My fellow traveling parents,

Fear not! Raising a bilingual child when you (the parent) are bilingual, yet not a native speaker, is quite the task; but it is surely not an impossible thing to achieve. The even more amazing thing is that whether it be Spanish, French, or Jamaican Patois, the tips in this article will work for you. Even if you don’t speak a foreign language, you can set your children off on a path that will have a positive impact on their life for years to come.

I should probably start off by saying that I didn’t begin to seriously and actively try to learn Spanish until I was 24 years old. First, I started teaching myself conversational Spanish and grammar with a combination of audio programs, grammar books, and volunteering my time after work at an ESL center in my city. I’ll spare you the details, but you can say I changed a 30-day trip into a 6-month getaway and then the next three years saw me spending my life living and working abroad. I created my own private ESL classes and eventually conversational Spanish classes for other expats. In the first year and a half, I became fluent – living my dreams.

Four years after returning, my son was born. Having him was what can only be described as the greatest joy. I knew right away we’d have the best conversations about life, love, turtles that fight like ninjas, Alex Haley, clownfish named Nemo and all sorts of important topics like that.

But we’d do it in Spanish and English.

IMG: ABCs. Rain Love AMR. Flickr. CCBY 2.0

What I didn’t see coming was the breakup with his mother, the subsequent co-parenting experience, and what that would mean to all sorts of things big and small. It becomes a situation where your child is speaking English in school and with the other parent and their only exposure to speaking another language is when they are with you. That said, I have been truly impressed with my son’s level of speech in both English and Spanish. He’s five now…going on 45 of course! Although he is further in “el inglés,” he can easily switch off into some key phrases in Spanish and, to my great surprise, understand almost all of what I’m saying to him. If he doesn’t want to speak Spanish, then I back off. You never want to make learning feel like a chore!

Every time we greet each other, he prefers to do so in “our private language.” He has fun realizing he can understand people on the street and sometimes when he isn’t sure of what I said, he repeats it in English. I take joy in letting him know he is indeed correct or gently correcting him where necessary. It’s something you have to keep up with, even when you don’t think they are listening or getting it. They are! At times it could be three or four months later, and he’ll throw a word back at me that leaves me “boquiabierta” (mouth wide open/jaw dropped). He tries to form his own new sentences and gets it both wrong and right. But he’s trying. You have to smile at that level of curious interaction and natural genius.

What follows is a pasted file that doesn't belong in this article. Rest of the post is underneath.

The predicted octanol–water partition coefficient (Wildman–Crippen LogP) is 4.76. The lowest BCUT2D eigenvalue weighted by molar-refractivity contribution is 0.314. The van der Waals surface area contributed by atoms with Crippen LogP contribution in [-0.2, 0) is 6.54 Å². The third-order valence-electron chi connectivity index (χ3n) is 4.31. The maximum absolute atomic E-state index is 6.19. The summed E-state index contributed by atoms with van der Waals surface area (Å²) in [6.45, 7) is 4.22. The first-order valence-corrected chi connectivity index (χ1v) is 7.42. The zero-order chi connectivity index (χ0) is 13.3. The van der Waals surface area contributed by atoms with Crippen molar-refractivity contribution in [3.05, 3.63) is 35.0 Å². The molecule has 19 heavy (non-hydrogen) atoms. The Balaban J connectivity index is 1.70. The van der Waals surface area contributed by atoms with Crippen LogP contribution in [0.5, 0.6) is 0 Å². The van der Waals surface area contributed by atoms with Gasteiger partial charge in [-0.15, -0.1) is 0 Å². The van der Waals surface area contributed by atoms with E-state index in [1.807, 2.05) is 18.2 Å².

The question you may be asking yourself is: How? I offer you a few of my tips and advice.


Speak to them right away from the womb to birth and beyond! There is no need to wait when it comes to a mind that can recognize up to eight different languages in its first year of life. You may want to lean on your second language a bit more, especially if English is the lingua franca of the house.

Create a list of popular cartoons and movies and find their equivalent. I believe my son was three years old when he was visiting my brother’s family and first realized that there was another set of Backyardigans that “spoke English.” He’d been so used to alway seeing the characters in Spanish on Los Backyardigans.

Music! I can’t say this one enough. From nursery rhymes, like BINGO, to Despacito, there is no shortage of tunes to jam to with your kids. Go even further and translate the lyrics together and the Spanish will really stick.

Bedtime stories are also one thing I could always rely on; especially books that had both of my target languages on the printed page and next to pictures. One such book was Perro  Grande…Perro Pequeño (Big Dog…Little Dog). Without noticing, my son was memorizing heaps of vocabulary that he otherwise wouldn’t have been exposed to on a daily basis. Also, his favorite stories became ingrained in his memory, and he began easily recalling parts to me later when asked.

The last piece of advice I’d give is to encourage other people in your child’s life (that speak the target language) to constantly converse with him or her. Any friends or family, babysitters or neighbors that live and work around you can be helpful. When my son was in pre-school, I’d push his teachers and class helpers, who I noticed would chat in Spanish with the kids whom they felt “looked Hispanic,” to talk to him in Spanish as well. I even once met an Afro-Panamanian sister who was the new temporary teacher, and I had to convince her that my son understood us by having him follow directions given in Spanish. She was surprised, but she also became an asset.

You get what you push for; I’d like to think.

If there’s anything I hope to leave you with, it’s the sense that whether you live abroad or in your own country,  immersing your child in a language you have become fluent in is quite possible. Furthermore, those parents who aren’t fluent can follow many of these same steps to the benefit of their children! Before you know it, you’ll have a tiny face looking up at you trying to speak (“hablar” ) with you playfully.

Good Luck (“Buena Suerte”),

Shaun C. Skeete


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